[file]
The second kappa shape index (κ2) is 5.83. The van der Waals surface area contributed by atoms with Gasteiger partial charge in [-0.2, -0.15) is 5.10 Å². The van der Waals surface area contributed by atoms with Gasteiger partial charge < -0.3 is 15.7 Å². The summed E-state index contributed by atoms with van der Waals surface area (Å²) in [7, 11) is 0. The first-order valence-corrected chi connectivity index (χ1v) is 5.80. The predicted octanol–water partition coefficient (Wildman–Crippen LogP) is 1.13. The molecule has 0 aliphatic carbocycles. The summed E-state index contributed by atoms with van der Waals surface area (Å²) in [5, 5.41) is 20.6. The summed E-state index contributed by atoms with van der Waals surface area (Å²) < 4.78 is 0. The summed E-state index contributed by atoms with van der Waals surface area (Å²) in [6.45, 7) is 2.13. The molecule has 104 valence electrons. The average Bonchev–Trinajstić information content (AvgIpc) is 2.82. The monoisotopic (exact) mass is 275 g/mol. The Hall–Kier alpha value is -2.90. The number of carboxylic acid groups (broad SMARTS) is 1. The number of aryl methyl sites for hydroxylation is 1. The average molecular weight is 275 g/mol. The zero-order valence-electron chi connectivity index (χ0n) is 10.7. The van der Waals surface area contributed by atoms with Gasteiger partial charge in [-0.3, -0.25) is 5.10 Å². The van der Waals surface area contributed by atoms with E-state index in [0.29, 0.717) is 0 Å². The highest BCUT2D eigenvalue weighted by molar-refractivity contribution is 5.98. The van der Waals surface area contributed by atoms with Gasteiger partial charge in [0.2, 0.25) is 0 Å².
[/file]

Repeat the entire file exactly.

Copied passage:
The second kappa shape index (κ2) is 5.83. The van der Waals surface area contributed by atoms with Gasteiger partial charge in [-0.2, -0.15) is 5.10 Å². The van der Waals surface area contributed by atoms with Gasteiger partial charge < -0.3 is 15.7 Å². The summed E-state index contributed by atoms with van der Waals surface area (Å²) in [7, 11) is 0. The first-order valence-corrected chi connectivity index (χ1v) is 5.80. The predicted octanol–water partition coefficient (Wildman–Crippen LogP) is 1.13. The molecule has 0 aliphatic carbocycles. The summed E-state index contributed by atoms with van der Waals surface area (Å²) in [5, 5.41) is 20.6. The summed E-state index contributed by atoms with van der Waals surface area (Å²) < 4.78 is 0. The summed E-state index contributed by atoms with van der Waals surface area (Å²) in [6.45, 7) is 2.13. The molecule has 104 valence electrons. The average Bonchev–Trinajstić information content (AvgIpc) is 2.82. The monoisotopic (exact) mass is 275 g/mol. The Hall–Kier alpha value is -2.90. The number of carboxylic acid groups (broad SMARTS) is 1. The number of aryl methyl sites for hydroxylation is 1. The average molecular weight is 275 g/mol. The zero-order valence-electron chi connectivity index (χ0n) is 10.7. The van der Waals surface area contributed by atoms with Gasteiger partial charge in [-0.3, -0.25) is 5.10 Å². The van der Waals surface area contributed by atoms with E-state index in [0.29, 0.717) is 0 Å². The highest BCUT2D eigenvalue weighted by molar-refractivity contribution is 5.98. The van der Waals surface area contributed by atoms with Gasteiger partial charge in [0.2, 0.25) is 0 Å².